Trade groups look for uses for recycled CRT glass

The two groups offer a $10,000 prize for the best ideas
  • (IDG News Service)
  • — 01 April, 2013 19:16

An electronics and a recycling trade group are looking for ways to reuse recycled cathode ray tube (CRT) glass from computer monitors and television sets, with a US$10,000 prize for the best proposal.

The Consumer Electronics Association (CEA) and the Institute of Scrap Recycling Industries (ISRI) launched the CRT Challenge Monday, with the two groups looking for financially viable, environmentally conscious proposals for using recycled CRT glass. The challenge is hosted on crowd-sourced incentive site Innocentive.com.

CRT technology has been replaced in the monitor market by liquid crystal displays (LCDs), light-emitting diodes (LEDs) and plasma displays, but the trade groups expect more than 2 billion pounds of legacy CRT TVs and monitors to enter the recycling stream in the coming years.

CEA and ISRI will accept submissions for the CRT Challenge until June 30. The groups will pick the winning proposal based on economic and environmental benefits, and CEA will award $10,000 to the winner. CEA and ISRI will publicize and share proposals with manufacturers, retailers and recyclers.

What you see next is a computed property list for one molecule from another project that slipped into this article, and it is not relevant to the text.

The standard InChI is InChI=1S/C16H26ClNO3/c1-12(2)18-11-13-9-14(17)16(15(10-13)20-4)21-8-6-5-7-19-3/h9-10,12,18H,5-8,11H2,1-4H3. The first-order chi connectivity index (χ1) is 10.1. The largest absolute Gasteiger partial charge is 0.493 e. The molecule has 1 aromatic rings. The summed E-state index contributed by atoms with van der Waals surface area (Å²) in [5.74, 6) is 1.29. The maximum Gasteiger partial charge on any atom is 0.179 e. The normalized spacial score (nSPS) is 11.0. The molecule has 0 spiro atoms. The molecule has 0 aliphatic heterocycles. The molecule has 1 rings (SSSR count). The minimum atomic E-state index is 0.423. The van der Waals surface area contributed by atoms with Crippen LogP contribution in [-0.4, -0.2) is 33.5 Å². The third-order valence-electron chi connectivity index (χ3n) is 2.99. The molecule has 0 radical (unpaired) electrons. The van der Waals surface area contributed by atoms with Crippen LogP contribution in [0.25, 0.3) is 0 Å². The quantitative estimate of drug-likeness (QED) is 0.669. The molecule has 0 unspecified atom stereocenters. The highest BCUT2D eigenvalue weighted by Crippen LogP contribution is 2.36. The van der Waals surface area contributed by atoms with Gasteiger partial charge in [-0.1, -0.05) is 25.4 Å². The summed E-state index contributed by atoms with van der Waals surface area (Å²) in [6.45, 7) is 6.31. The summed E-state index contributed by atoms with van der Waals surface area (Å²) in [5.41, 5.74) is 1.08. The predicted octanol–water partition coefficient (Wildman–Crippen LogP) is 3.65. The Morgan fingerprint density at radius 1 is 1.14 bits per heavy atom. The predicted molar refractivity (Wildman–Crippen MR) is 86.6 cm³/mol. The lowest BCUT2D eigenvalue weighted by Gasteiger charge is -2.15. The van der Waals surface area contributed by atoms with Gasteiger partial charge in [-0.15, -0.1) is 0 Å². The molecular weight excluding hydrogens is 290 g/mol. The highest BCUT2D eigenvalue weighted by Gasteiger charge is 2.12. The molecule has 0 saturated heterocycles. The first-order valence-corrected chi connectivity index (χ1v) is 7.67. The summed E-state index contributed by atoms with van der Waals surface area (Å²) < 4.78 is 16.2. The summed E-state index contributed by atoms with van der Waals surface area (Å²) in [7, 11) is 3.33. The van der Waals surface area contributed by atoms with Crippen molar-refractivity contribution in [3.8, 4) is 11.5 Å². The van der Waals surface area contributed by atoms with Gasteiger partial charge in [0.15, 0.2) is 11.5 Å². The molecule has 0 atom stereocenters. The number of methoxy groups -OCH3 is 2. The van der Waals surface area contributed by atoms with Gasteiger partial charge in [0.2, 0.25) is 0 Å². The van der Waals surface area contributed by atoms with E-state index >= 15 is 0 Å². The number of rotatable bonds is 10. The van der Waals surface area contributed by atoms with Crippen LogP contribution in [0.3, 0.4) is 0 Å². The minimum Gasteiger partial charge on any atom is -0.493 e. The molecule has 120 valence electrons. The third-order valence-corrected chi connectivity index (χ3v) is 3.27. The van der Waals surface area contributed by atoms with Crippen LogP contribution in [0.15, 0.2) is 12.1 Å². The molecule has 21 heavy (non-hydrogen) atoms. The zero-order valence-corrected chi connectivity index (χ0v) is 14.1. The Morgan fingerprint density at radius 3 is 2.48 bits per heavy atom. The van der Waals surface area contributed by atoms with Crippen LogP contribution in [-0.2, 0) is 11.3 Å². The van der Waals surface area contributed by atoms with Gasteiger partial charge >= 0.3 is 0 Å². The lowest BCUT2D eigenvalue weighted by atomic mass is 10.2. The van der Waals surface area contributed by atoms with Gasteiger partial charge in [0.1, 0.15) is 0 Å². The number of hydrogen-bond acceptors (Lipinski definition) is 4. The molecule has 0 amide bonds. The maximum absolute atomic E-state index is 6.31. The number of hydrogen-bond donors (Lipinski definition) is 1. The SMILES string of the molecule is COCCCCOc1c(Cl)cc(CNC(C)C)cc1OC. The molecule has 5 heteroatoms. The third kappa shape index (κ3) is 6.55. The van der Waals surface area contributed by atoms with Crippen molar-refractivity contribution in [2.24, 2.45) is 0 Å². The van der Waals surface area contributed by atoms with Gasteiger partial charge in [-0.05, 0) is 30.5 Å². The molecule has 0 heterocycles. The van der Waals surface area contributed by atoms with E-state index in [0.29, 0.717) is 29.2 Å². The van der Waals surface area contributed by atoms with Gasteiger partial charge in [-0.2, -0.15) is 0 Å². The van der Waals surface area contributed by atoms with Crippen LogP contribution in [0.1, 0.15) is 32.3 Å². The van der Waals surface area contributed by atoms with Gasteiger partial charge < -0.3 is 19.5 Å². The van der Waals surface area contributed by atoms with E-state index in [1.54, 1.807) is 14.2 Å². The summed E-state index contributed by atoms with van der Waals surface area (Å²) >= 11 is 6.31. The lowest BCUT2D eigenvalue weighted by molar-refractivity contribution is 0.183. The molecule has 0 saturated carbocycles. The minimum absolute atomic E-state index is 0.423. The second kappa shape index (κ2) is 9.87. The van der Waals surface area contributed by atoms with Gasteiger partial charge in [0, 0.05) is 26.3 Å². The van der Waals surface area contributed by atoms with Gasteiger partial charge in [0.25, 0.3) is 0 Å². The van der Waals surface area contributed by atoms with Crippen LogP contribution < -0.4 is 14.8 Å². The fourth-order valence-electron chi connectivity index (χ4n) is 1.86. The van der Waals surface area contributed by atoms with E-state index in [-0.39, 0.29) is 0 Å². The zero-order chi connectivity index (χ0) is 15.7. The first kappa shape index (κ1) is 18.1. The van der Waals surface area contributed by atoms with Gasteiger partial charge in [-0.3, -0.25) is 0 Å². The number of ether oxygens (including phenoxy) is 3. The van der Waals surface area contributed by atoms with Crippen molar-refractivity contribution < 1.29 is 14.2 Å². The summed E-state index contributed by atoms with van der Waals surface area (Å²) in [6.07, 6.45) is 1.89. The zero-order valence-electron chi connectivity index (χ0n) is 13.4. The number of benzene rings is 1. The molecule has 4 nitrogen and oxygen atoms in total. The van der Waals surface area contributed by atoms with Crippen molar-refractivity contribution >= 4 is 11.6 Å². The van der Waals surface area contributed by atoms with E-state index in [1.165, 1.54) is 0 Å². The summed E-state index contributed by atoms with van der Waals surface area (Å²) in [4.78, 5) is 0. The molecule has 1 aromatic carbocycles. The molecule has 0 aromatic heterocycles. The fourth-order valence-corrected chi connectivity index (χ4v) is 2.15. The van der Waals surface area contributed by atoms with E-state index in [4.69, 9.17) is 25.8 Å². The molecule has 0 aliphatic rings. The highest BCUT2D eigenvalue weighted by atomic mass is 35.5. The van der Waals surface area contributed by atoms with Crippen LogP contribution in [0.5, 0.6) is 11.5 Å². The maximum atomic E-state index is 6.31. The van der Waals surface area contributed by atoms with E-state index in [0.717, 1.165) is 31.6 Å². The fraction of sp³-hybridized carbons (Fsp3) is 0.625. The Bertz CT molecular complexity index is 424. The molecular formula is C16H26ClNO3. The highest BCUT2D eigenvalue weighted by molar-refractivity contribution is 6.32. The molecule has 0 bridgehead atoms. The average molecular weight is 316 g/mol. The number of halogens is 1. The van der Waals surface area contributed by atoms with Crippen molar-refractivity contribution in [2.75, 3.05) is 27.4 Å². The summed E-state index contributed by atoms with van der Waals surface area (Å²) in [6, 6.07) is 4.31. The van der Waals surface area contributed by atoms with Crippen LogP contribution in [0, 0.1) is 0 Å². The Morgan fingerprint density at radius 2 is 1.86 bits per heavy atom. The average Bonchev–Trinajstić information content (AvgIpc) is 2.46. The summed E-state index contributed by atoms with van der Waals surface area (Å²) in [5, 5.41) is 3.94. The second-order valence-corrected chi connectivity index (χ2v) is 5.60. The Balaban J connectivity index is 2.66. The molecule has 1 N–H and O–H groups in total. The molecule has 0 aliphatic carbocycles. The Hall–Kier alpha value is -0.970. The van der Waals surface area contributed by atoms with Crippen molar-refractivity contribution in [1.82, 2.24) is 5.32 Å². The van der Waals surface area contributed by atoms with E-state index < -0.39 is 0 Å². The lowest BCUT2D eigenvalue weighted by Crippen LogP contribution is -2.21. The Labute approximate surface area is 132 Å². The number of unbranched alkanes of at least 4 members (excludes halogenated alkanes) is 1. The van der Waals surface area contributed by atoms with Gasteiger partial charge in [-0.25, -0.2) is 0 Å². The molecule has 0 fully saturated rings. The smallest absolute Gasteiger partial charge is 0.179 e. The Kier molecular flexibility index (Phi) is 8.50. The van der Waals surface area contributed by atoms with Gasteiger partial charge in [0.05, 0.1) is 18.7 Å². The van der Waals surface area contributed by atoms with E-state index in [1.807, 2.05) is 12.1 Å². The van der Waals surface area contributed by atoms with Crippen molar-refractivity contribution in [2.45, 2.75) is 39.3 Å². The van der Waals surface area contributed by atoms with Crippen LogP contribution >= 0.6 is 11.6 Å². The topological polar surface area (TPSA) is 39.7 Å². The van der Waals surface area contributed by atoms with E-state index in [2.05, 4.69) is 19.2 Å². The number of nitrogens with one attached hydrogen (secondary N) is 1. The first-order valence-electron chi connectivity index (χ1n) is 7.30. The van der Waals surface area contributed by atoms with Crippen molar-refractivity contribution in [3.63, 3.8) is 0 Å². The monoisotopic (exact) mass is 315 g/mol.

CRTs were widely used in displays, including TV sets, computer screens and diagnostic equipment, for many years. Because new CRT displays were the primary destination for recovered CRT glass, the end-use markets for CRT glass have decreased considerably, the trade groups said.

CEA issued its first CRT Challenge in 2011.

The trade group named three winners: Mario Rosato, who proposed a closed-loop process for separating the lead from the glass in a form with high market value; Nulife Glass Processing, which proposed a process that uses an extremely energy-efficient electrically heated furnace, uniquely designed to produce minimal emissions; and Robert Kirby, who submitted an idea for combining CRT glass with cement to create tile and bricks that are tested, labeled and sold specifically for applications where lead shielding is required, such as X-ray and fluoroscopy rooms.

Grant Gross covers technology and telecom policy in the U.S. government for The IDG News Service. Follow Grant on Twitter at GrantGross. Grant's e-mail address is grant_gross@idg.com.

Keep up with the latest tech news, reviews and previews by subscribing to the Good Gear Guide newsletter.

Grant Gross

IDG News Service
Topics: Mario Rosato, Nulife Glass Processing, Components, Robert Kirby, Institute of Scrap Recycling Industries, environment, Consumer Electronics Association, displays, Electronics recycling
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